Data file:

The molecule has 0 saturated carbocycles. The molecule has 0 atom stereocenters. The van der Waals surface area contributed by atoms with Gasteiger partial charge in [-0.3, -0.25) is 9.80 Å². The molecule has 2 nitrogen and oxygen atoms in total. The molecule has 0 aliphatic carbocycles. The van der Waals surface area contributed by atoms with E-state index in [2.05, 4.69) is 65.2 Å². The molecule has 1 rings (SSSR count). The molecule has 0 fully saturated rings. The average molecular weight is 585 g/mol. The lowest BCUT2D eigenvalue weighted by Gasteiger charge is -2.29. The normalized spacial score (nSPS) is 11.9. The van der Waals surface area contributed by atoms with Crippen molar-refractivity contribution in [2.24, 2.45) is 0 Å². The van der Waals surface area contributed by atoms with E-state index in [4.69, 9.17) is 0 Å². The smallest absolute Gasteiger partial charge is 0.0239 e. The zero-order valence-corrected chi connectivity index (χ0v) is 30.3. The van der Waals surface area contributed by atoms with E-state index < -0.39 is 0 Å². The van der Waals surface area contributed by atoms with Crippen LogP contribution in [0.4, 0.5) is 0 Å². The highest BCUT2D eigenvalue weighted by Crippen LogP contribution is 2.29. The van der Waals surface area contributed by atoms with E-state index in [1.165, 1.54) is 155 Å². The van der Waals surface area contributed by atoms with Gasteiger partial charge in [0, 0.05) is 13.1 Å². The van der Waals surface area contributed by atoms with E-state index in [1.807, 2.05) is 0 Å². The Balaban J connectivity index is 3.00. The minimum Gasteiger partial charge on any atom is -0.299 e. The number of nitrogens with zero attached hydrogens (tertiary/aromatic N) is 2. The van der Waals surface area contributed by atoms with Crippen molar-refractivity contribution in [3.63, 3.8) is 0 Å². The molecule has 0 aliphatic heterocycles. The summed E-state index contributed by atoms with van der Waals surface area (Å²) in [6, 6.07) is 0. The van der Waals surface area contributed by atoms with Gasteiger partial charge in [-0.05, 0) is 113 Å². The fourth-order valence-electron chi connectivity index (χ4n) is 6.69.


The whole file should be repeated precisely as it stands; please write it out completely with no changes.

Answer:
The molecule has 0 saturated carbocycles. The molecule has 0 atom stereocenters. The van der Waals surface area contributed by atoms with Gasteiger partial charge in [-0.3, -0.25) is 9.80 Å². The molecule has 2 nitrogen and oxygen atoms in total. The molecule has 0 aliphatic carbocycles. The van der Waals surface area contributed by atoms with E-state index in [2.05, 4.69) is 65.2 Å². The molecule has 1 rings (SSSR count). The molecule has 0 fully saturated rings. The average molecular weight is 585 g/mol. The lowest BCUT2D eigenvalue weighted by Gasteiger charge is -2.29. The normalized spacial score (nSPS) is 11.9. The van der Waals surface area contributed by atoms with Crippen molar-refractivity contribution in [2.24, 2.45) is 0 Å². The van der Waals surface area contributed by atoms with E-state index in [4.69, 9.17) is 0 Å². The smallest absolute Gasteiger partial charge is 0.0239 e. The zero-order valence-corrected chi connectivity index (χ0v) is 30.3. The van der Waals surface area contributed by atoms with E-state index < -0.39 is 0 Å². The van der Waals surface area contributed by atoms with Crippen LogP contribution in [0.4, 0.5) is 0 Å². The highest BCUT2D eigenvalue weighted by Crippen LogP contribution is 2.29. The van der Waals surface area contributed by atoms with E-state index in [1.165, 1.54) is 155 Å². The van der Waals surface area contributed by atoms with Gasteiger partial charge in [0, 0.05) is 13.1 Å². The van der Waals surface area contributed by atoms with E-state index in [1.807, 2.05) is 0 Å². The Balaban J connectivity index is 3.00. The minimum Gasteiger partial charge on any atom is -0.299 e. The number of nitrogens with zero attached hydrogens (tertiary/aromatic N) is 2. The van der Waals surface area contributed by atoms with Crippen molar-refractivity contribution in [3.63, 3.8) is 0 Å². The molecule has 0 aliphatic heterocycles. The summed E-state index contributed by atoms with van der Waals surface area (Å²) in [6, 6.07) is 0. The van der Waals surface area contributed by atoms with Gasteiger partial charge in [-0.05, 0) is 113 Å². The fourth-order valence-electron chi connectivity index (χ4n) is 6.69.